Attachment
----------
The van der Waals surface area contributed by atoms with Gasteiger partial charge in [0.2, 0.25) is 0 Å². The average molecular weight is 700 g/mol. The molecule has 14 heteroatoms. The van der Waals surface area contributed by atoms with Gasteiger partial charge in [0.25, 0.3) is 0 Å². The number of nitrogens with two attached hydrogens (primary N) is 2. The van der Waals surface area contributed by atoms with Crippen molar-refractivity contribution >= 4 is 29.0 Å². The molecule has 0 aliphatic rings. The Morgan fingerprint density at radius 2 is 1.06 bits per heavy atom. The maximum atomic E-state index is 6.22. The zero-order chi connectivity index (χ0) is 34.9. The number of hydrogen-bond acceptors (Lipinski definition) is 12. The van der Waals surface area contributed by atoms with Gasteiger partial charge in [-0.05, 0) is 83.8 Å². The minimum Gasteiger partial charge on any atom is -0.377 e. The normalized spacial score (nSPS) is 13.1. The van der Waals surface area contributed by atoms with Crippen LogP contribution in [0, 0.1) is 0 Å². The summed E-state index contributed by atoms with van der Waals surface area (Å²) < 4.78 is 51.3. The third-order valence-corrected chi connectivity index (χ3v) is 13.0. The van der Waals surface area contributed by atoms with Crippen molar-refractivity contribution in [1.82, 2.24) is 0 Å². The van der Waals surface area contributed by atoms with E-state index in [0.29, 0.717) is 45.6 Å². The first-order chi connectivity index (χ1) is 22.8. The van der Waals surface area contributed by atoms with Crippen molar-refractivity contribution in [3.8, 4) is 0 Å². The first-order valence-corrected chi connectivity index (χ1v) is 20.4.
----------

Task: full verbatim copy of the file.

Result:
The van der Waals surface area contributed by atoms with Gasteiger partial charge in [0.2, 0.25) is 0 Å². The average molecular weight is 700 g/mol. The molecule has 14 heteroatoms. The van der Waals surface area contributed by atoms with Gasteiger partial charge in [0.25, 0.3) is 0 Å². The number of nitrogens with two attached hydrogens (primary N) is 2. The van der Waals surface area contributed by atoms with Crippen molar-refractivity contribution >= 4 is 29.0 Å². The molecule has 0 aliphatic rings. The Morgan fingerprint density at radius 2 is 1.06 bits per heavy atom. The maximum atomic E-state index is 6.22. The zero-order chi connectivity index (χ0) is 34.9. The number of hydrogen-bond acceptors (Lipinski definition) is 12. The van der Waals surface area contributed by atoms with Gasteiger partial charge in [-0.05, 0) is 83.8 Å². The minimum Gasteiger partial charge on any atom is -0.377 e. The normalized spacial score (nSPS) is 13.1. The van der Waals surface area contributed by atoms with Crippen LogP contribution in [0, 0.1) is 0 Å². The summed E-state index contributed by atoms with van der Waals surface area (Å²) < 4.78 is 51.3. The third-order valence-corrected chi connectivity index (χ3v) is 13.0. The van der Waals surface area contributed by atoms with Crippen molar-refractivity contribution in [1.82, 2.24) is 0 Å². The van der Waals surface area contributed by atoms with E-state index in [0.29, 0.717) is 45.6 Å². The first-order chi connectivity index (χ1) is 22.8. The van der Waals surface area contributed by atoms with Crippen molar-refractivity contribution in [3.8, 4) is 0 Å². The first-order valence-corrected chi connectivity index (χ1v) is 20.4.